Fifteen years ago this month, Gwen Stefani released her debut solo album, Love. Angel. Music. Baby. (2004).
The five-time Canadian platinum album spawned not only some of the former No Doubt frontwoman’s biggest hits — including What You Waiting For? and Hollaback Girl — but also marked the beginning of the singer’s highly controversial Harajuku Girls era.
Harajuku is a popular fashion district located in Tokyo’s Shibuya ward in Japan. It’s best known as one of the world’s trendiest hotspots for youth culture.
Stefani, now 50, seemingly adapted to the Harajuku culture and utilized it as her own before officially launching the Harajuku Lovers clothing line in 2005.
First, however, she released the Harajuku Girls single before enlisting four women of Japanese descent — the Harajuku Girls — as both her entourage and backup dancers on the extensive Harajuku Lovers tour in 2005.
Over the years, Stefani’s so-called “bow-down” to Asian culture has raised eyebrows across the globe, with many accusing her of cultural appropriation.
When talking about the anniversary of Love. Angel. Music. Baby. with Billboard on Tuesday, Stefani defended herself, merely calling it a “concept” and denying accusations of cultural appropriation.
During the interview, she said: “When [Harajuku Girls] first came out, I think people understand that it was an artistic and literal bow down to a culture that I was a superfan of.”
On what initially inspired her to create her own “concept” about the culture, Stefani claimed that she “had a fascination from a young age” after learning that her father used to travel to Japan when he worked with Yamaha.
“I wanted to write a song that talked about my love for Harajuku,” she said. “When you’re from Anaheim and never travelled outside of your city until you’re 21 years old, really crazy to go to Japan … It was my fantasy.”
Stefani continued: “When I got there and saw how fashion-obsessed they were, I thought they were my people because my style was so unique. I get a little defensive when people because if we didn’t allow each other to share our cultures, what would we be?
“You take pride in your culture and have traditions and then you share them for new things to be created.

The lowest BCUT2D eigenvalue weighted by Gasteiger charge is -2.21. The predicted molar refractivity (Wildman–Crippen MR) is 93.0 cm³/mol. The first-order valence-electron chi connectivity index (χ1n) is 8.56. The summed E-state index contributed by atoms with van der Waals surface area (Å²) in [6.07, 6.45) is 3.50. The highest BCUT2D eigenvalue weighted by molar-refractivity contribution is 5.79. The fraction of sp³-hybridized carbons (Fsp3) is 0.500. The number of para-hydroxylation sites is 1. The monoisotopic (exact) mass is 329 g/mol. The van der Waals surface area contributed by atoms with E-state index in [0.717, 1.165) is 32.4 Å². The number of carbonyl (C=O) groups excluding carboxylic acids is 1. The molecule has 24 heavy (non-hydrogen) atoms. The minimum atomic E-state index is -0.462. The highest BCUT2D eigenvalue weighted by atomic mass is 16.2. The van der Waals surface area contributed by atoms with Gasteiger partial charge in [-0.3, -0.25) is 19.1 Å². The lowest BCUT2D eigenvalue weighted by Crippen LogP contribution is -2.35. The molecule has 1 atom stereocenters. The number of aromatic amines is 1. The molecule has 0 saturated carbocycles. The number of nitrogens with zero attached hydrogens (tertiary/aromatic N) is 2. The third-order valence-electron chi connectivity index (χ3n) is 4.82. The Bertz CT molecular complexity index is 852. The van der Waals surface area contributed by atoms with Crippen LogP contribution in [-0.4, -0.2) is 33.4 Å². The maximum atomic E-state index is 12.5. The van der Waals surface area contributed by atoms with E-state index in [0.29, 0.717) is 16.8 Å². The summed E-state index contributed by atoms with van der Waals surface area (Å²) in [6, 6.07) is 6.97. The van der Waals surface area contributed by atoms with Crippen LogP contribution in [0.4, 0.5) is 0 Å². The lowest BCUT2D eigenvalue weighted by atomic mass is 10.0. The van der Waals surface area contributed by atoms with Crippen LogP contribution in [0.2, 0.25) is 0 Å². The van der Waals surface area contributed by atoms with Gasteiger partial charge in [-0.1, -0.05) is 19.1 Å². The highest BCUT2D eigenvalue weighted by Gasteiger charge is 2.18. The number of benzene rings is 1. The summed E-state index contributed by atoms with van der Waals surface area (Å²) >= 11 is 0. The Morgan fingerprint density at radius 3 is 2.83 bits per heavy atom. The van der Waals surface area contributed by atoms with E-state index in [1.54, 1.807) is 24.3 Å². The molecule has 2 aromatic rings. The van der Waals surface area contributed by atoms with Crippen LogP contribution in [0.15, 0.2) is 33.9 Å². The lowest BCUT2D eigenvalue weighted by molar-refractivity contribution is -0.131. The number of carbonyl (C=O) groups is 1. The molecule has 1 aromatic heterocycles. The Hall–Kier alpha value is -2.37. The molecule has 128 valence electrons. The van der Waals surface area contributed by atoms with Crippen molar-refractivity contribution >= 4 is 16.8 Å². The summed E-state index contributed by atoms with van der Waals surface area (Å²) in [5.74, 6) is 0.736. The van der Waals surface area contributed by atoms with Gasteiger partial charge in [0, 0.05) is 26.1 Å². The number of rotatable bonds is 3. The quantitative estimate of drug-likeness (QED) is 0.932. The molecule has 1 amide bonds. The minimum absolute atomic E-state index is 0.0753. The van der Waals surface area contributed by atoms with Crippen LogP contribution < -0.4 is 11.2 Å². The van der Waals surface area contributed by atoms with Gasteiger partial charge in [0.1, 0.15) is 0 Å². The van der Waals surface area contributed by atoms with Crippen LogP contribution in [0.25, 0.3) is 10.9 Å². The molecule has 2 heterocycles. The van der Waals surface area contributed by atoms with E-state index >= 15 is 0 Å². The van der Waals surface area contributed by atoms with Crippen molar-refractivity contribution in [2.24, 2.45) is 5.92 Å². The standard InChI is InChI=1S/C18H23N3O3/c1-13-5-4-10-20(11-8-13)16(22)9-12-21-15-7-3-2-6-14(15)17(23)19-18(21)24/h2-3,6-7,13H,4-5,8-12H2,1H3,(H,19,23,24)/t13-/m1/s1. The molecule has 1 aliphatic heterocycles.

“When the Harajuku Girls came out,” she said, “it was like, ‘You’re not even real, you’re a dream.’ It wasn’t like, ‘You’re not real because you’re Asian.’ Are you kidding me? That would be horrifying.”
Mihi Ahn of Salon.com, thought otherwise, however. In 2005, she penned an article criticizing the Rich Girl singer, saying she had “swallowed a subversive youth culture in Japan and barfed up another image of submissive giggling Asian women.”
Ahn described actual Harajaku girls as “funky dressers who hang out in the Japanese shopping district of Harajuku.”
She later claimed Stefani’s backup dancers were “contractually obligated to speak Japanese in public,” saying it was rumoured the women were actually Asian-American and spoke English.
“Stefani has taken the idea of Japanese street fashion and turned these women into modern-day geisha … fawns over harajuku style in her lyrics, but her appropriation of this subculture makes about as much sense as the Gap selling Anarchy T-shirts,” Ahn wrote.
Though she’s been criticized massively over the years for several different accusations of cultural appropriation, Stefani’s in-depth interview with Billboard seemingly prompted a new wave of anger, as many individuals took to social media to share their thoughts.
Here’s what some Twitter users had to say:
Back in 2005, Blender Magazine writer and Asian-American comedian Margaret Cho labelled Stefani’s take on Harajuku girls as a “minstrel show” that promoted the stereotyping of Asian women.
Though she admitted to being a fan of the musician, she wrote: “I want to like , and I want to think they are great, but I am not sure if I can .”
Global News has reached out to a representative of Stefani seeking further comment.
A 15th-anniversary reissue of Love. Angel. Music. Baby. will be released this Friday, Nov. 22.
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